A little background: Ryan and Rachel have been friends for many years, but they talk about once a month and mainly about her. When we got engaged, she cried for days. I get this could be a happy thing, but her husband and I found this very strange. She also was very controlling over our engagement party, changing everything and even wanting to do a speech. Speeches can be lovely, but we both wanted a very informal thing and didn’t want speeches. Because Ryan did not want to upset her, he said he wasn’t too keen, but he didn’t say no. Rachel had also written a speech for Ryan which was very impersonal and didn’t really include things about our relationship. On the night of the party, she kept asking when she could do the speech, and I eventually snapped and said, “No, I don’t want that!” very loudly, and she went to the bathroom crying. I felt really bad and apologized the next morning. Rachel then did not speak to me for months and every time all our friends got together she would blame me; it was very awkward. Most of our mutual friends and her husband defended me, saying it was our party and not hers, but, annoyingly, my partner did not say much to her.
When it came to wedding planning, she would text Ryan saying all our ideas were terrible, and she kept making suggestions to change things. Rachel even told us not to “rush into anything” after we announced our wedding date (two years into the future), which really upset me as we had been together for over five years at that point, and since she got married to her husband after two years, I don’t see how we could be rushing.
I have also felt that when we all meet up, all of Rachel’s attention is on Ryan and she will make jokey snide comments about me a lot, which I always take on the chin, but they do upset me. If I am honest, I feel like she fancies him although I don’t think she knows it. Ryan now believes she may, but he is just allowing things to happen. When Rachel told Ryan of what she had planned for his birthday, she said she was going to do another thing, but I was already doing it, which upset me a bit because she then spoiled my surprise! I feel like she is taking over his birthday after I’ve spent weeks of planning, and it means every day the attention is on her. Also, it is worth mentioning that Rachel’s gifts aren’t all small gifts; some are quite large and we are only on day 6 of the 30 at the moment. We worked out that she has spent £60-70 ($80-$95), which is quite a lot where we come from.
Am I overreacting? Do we accept the gifts? Do I say something? I am really bothered by this, but I don’t know whether to just get over it or to say something. — Three’s A Crowd
Not only are you not overreacting, but also you are underreacting. This should have been nipped in the bud ages ago. Rachel is so beyond inappropriate and disrespectful to you, to Ryan, and to your relationship, and that her behavior has been tolerated for as long as it has been is very troubling. Enough is enough. Tell Ryan in no uncertain terms that you feel so incredibly uncomfortable with Rachel’s continued behavior, with her obvious sabotaging of your relationship, and with Ryan’s continued silence on the matter that unless he puts an end to it, you won’t marry him. And you need to be firm about this. This cannot be an ultimatum you back out of. It is past the point of his maintaining a healthy friendship with her with boundaries. The friendship needs to end and the two of you need to have the space you have thus far been denied to tend to your relationship and the cracks that likely exist or have begun to show as a result of Ryan’s reluctance to prioritize it and your feelings. Period. There’s no middle ground here. Rachel is stalker-level obsessed, and there’s no gray area where including her in your/Ryan’s life can exist. You know this. You either convince Ryan of this and have him immediately show he understands (by cutting Rachel out of his life), or you move on. There can be no marriage for you two with a third, unwanted-by-you spouse, and that is exactly what Rachel is trying to orchestrate.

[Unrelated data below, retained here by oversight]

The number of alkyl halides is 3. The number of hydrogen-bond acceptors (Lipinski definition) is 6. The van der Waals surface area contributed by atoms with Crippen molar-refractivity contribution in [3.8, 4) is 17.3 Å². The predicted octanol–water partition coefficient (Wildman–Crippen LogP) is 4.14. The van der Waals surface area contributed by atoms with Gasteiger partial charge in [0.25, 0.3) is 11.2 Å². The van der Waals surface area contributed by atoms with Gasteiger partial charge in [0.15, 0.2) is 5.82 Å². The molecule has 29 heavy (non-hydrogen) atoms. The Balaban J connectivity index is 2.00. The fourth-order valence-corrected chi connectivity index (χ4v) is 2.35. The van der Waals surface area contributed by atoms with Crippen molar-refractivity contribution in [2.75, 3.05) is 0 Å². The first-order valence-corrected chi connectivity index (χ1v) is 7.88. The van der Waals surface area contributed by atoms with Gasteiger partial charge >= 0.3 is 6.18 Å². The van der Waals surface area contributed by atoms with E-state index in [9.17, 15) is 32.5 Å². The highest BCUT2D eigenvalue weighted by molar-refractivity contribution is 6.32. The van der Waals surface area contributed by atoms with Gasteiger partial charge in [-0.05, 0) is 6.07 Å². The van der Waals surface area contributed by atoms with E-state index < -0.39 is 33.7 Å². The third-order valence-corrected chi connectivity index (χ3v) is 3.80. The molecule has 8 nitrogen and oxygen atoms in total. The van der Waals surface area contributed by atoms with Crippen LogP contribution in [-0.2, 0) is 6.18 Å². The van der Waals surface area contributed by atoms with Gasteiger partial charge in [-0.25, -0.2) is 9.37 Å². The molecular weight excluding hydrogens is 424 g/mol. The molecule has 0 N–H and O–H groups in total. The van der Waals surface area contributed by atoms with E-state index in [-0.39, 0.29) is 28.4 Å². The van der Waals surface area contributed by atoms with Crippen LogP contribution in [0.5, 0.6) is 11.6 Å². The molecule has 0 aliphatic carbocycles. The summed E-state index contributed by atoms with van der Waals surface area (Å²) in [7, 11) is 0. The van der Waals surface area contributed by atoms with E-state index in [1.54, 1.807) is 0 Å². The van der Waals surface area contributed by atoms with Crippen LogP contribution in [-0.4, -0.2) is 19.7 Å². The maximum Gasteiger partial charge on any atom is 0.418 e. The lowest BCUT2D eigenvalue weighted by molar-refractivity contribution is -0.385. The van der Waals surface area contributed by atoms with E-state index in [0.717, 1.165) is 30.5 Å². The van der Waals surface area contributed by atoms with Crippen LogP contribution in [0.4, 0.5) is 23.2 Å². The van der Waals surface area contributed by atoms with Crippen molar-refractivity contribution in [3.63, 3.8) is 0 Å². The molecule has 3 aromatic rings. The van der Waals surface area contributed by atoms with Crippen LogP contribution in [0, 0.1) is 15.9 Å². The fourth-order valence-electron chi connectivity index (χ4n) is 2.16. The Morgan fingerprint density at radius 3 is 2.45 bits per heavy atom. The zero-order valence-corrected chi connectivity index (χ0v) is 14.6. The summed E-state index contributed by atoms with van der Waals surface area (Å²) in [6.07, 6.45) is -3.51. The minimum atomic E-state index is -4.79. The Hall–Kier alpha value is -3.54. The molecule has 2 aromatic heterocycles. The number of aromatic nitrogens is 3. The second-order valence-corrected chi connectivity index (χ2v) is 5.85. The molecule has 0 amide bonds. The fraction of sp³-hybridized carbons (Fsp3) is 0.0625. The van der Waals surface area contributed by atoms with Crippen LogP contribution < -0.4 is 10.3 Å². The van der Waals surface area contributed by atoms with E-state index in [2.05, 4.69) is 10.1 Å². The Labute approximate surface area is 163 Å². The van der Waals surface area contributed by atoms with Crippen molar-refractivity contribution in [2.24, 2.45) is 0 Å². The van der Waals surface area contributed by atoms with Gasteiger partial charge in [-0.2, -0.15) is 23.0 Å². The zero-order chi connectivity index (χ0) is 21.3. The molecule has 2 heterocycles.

I feel like I don’t want a one-sided friendship at my age, and yet we did share some fun times together. Do I say something again? Let the friendship go? Or accept she’s a fair-weather friend? — One-Sided Friendship
It sounds like your neighbor friend would benefit from reading my essay about how showing up is the most important thing you can do in a friendship. But she’s not writing to me – you are. And so to you I will say this: If what you want is a friend in the truest sense, this person is not going to fill that role for you. Sure, you could tell her you need her to show up more, but is the friendship really worth it if you need to spell out for the person how to actually be a friend? Probably not. What might be worth it to you is the casual companionship of someone with whom you can “share some fun times together.” You can enjoy that level of friendship as long you keep the expectations of anything more at zero. Can you do that? Can you stop showing up in the way an intimate friendship requires as maintenance since such showing up will not be returned to you? If so, proceed then with caution. If you feel like that’s too difficult and that the reward – some potential fun times together – is not worth it to you, then cut this friend loose with a clear conscience.
P.S. Linking to that “showing up” essay and seeing the photo I used in it always makes me catch my breath. Those are dear friends of mine, one of whom is now dead. What I wouldn’t do to be able to show up for him again and for all of us to enjoy one more fun time together…